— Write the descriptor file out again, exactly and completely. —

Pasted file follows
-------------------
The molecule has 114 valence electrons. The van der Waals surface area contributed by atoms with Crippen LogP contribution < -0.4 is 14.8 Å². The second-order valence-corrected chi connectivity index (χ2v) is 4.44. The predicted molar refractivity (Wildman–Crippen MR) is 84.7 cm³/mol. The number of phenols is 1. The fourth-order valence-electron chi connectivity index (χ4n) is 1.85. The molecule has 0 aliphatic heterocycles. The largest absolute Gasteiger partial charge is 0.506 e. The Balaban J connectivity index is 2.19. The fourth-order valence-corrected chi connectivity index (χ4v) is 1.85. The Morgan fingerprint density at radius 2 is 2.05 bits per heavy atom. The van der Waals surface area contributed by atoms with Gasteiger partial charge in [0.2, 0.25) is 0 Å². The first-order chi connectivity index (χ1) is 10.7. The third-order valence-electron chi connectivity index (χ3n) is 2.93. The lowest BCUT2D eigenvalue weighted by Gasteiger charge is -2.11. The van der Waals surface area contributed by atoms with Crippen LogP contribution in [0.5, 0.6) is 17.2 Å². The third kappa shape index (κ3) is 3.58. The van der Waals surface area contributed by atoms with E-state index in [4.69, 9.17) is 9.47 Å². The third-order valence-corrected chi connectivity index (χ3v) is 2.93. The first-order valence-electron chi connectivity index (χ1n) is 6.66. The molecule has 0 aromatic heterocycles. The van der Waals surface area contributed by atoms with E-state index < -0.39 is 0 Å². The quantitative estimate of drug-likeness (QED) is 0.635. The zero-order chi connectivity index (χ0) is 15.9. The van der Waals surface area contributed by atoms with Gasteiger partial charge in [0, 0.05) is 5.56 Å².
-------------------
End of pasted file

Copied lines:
The molecule has 114 valence electrons. The van der Waals surface area contributed by atoms with Crippen LogP contribution < -0.4 is 14.8 Å². The second-order valence-corrected chi connectivity index (χ2v) is 4.44. The predicted molar refractivity (Wildman–Crippen MR) is 84.7 cm³/mol. The number of phenols is 1. The fourth-order valence-electron chi connectivity index (χ4n) is 1.85. The molecule has 0 aliphatic heterocycles. The largest absolute Gasteiger partial charge is 0.506 e. The Balaban J connectivity index is 2.19. The fourth-order valence-corrected chi connectivity index (χ4v) is 1.85. The Morgan fingerprint density at radius 2 is 2.05 bits per heavy atom. The van der Waals surface area contributed by atoms with Gasteiger partial charge in [0.2, 0.25) is 0 Å². The first-order chi connectivity index (χ1) is 10.7. The third-order valence-electron chi connectivity index (χ3n) is 2.93. The lowest BCUT2D eigenvalue weighted by Gasteiger charge is -2.11. The van der Waals surface area contributed by atoms with Crippen LogP contribution in [0.5, 0.6) is 17.2 Å². The third kappa shape index (κ3) is 3.58. The van der Waals surface area contributed by atoms with E-state index in [4.69, 9.17) is 9.47 Å². The third-order valence-corrected chi connectivity index (χ3v) is 2.93. The first-order valence-electron chi connectivity index (χ1n) is 6.66. The molecule has 0 aromatic heterocycles. The van der Waals surface area contributed by atoms with E-state index < -0.39 is 0 Å². The quantitative estimate of drug-likeness (QED) is 0.635. The zero-order chi connectivity index (χ0) is 15.9. The van der Waals surface area contributed by atoms with Gasteiger partial charge in [0, 0.05) is 5.56 Å².